I would like to humbly disagree with the editorial on President Barack Obama’s address (‘STAFF EDIT: Economic lessons,’ Feb. 25). Editor-in-Chief Sydney Lupkin and her staff seem to believe that while higher education, including (and perhaps specifically referring to) vocational training, is a worthwhile task, it is not for everybody because somebody must be uneducated and willing to ‘take the jobs that don’t require any kind of education’ for the good of the economy.
I wonder to which jobs you are referring. Maybe manufacturing jobs or call center jobs. Or maybe even basic accounting, editing (film and type) and even research and development. Unfortunately for Lupkin et al., these are the jobs most easily shipped overseas. And what about jobs in retail service, auto mechanics and harvesting agriculture? Take a recently laid off American auto worker. With further vocational training of six months to a year, she could be using her machining knowledge to install and construct the windmills and other renewable energy projects Obama proposed. An auto mechanic can be trained to understand electric and hybrid engines, to service those as they inevitably become more prevalent. A farmer can learn organic techniques and urban greenhouse farming. An accountant can learn more advanced accounting techniques.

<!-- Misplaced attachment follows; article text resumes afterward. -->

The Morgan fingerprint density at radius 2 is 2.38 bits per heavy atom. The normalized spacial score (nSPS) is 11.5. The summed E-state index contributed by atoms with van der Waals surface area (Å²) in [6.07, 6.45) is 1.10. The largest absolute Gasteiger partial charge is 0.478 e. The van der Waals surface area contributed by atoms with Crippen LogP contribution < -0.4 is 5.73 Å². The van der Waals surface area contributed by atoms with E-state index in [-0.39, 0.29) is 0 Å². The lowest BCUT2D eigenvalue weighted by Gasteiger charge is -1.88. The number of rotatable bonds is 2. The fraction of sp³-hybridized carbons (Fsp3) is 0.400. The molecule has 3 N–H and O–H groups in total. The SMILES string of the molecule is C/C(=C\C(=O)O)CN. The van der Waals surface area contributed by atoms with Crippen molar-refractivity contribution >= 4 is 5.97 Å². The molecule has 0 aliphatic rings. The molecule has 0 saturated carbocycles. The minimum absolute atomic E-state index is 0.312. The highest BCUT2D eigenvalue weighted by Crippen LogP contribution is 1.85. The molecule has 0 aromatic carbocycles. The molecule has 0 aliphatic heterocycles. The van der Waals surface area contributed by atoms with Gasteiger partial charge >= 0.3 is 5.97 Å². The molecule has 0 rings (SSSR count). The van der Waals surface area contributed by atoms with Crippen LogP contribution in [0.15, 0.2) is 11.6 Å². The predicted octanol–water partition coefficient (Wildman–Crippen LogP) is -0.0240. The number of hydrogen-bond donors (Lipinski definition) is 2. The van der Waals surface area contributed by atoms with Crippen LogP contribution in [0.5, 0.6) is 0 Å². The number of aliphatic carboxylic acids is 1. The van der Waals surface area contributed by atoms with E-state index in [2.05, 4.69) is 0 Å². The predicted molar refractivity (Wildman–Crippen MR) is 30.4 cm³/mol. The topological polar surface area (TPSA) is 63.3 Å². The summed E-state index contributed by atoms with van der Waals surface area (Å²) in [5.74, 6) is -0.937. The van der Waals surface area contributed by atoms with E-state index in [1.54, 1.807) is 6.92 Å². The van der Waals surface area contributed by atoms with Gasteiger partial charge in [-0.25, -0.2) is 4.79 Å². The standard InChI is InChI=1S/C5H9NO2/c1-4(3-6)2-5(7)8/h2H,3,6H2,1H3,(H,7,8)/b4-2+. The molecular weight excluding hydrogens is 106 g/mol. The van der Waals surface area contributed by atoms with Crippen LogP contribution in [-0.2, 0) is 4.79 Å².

Training and higher education do not guarantee jobs, but they do enhance and protect one’s skill set, making a worker, whether mechanic or manager, more relevant to his industry and position. The fact is no matter what your job, career path or goals, some form of education will benefit you, especially in the long run. Are low-wage, low-skill workers expected to continue at minimum wage throughout an entire lifetime, as you seem to suggest?
The United States is lacking internationally in math and science education. Obama has recognized this lack and is trying to address it, pointing out how we as a country can achieve success. To suggest that Americans, young and old, should not take every opportunity for furthering their education and skill sets is appalling. For a highly regarded, student-run college newspaper, such disdain for education and self-righteous opinions of low skilled labor is unacceptable. Lupkin and her staff had better realize ‘it takes far more effort than . . . expended previously just to pass,’ to borrow some words from Wednesday’s other editorial (‘STAFF EDIT: Making the grade,’ Feb. 25). I expect more insight in future editorial opinions.